The segmentation of the right anterior sector of the liver still is debatable due to the lack of an anatomic landmark of the boundary between Couinaud segments V and VIII (cranio-caudal segmentation). Some authors have proposed the concept of a ventro-dorsal segmentation. The aim of this study was to evaluate which concept of segmentation better reflects the anatomy.Methods:
Using 3-dimensional computed tomography software, the ramification pattern of the right anterior portal vein was examined in 100 patients. A thick, hepatic, venous branch that passes through Couinaud segment VIII was termed V8, and its course was investigated using a virtual hepatectomy.Results:
Regarding the anatomy of the portal vein in the right anterior sector, the cranio-caudal type was found in 53 patients, the ventro-dorsal type in 23 patients, and the trifurcation type in 13 patients. The remaining 11 patients had miscellaneous patterns of ramification. In the cranio-caudal type, the volume of the cranial segment was greater (P < .001) than that of the caudal segment. In the ventro-dorsal type, the volume of the ventral segment was greater (P = .007) than that of the dorsal segment. The V8 was identified in 81 of the 89 (91%) patients analyzed. The proportion of cases in which the V8 functioned as a landmark of the border between the ventral and dorsal segments was 63% (56/89 patients).Conclusion:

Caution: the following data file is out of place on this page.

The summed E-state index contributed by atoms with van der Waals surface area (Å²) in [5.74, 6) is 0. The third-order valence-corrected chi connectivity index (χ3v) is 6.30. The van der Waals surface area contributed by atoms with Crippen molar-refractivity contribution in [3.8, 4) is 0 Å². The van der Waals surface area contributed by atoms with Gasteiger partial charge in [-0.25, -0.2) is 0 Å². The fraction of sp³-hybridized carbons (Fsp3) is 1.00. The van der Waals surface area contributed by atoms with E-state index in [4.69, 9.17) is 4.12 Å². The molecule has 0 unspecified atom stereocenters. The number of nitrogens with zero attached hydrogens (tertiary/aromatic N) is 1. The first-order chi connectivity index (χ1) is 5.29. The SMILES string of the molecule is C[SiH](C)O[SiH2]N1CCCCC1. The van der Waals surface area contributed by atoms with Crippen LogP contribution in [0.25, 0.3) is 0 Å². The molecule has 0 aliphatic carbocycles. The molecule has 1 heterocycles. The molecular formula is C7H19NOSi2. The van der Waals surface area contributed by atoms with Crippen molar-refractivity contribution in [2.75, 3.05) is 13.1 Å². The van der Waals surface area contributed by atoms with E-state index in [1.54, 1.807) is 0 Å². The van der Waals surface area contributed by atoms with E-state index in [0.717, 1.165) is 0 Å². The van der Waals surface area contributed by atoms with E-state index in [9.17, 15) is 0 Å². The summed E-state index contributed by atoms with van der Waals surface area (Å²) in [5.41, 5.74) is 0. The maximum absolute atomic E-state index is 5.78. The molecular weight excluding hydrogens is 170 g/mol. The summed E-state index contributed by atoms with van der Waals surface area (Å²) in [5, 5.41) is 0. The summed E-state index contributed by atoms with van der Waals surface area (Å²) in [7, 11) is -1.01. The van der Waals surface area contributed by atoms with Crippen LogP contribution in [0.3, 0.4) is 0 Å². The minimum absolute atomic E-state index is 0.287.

Regarding the segmentation of the right anterior sector of the liver, the cranio-caudal segmentation introduced by Couinaud is dominant (53%), while ventro-dorsal segmentation is less common (23%). Therefore, universalization of the concept of the ventro-dorsal segmentation is unrealistic.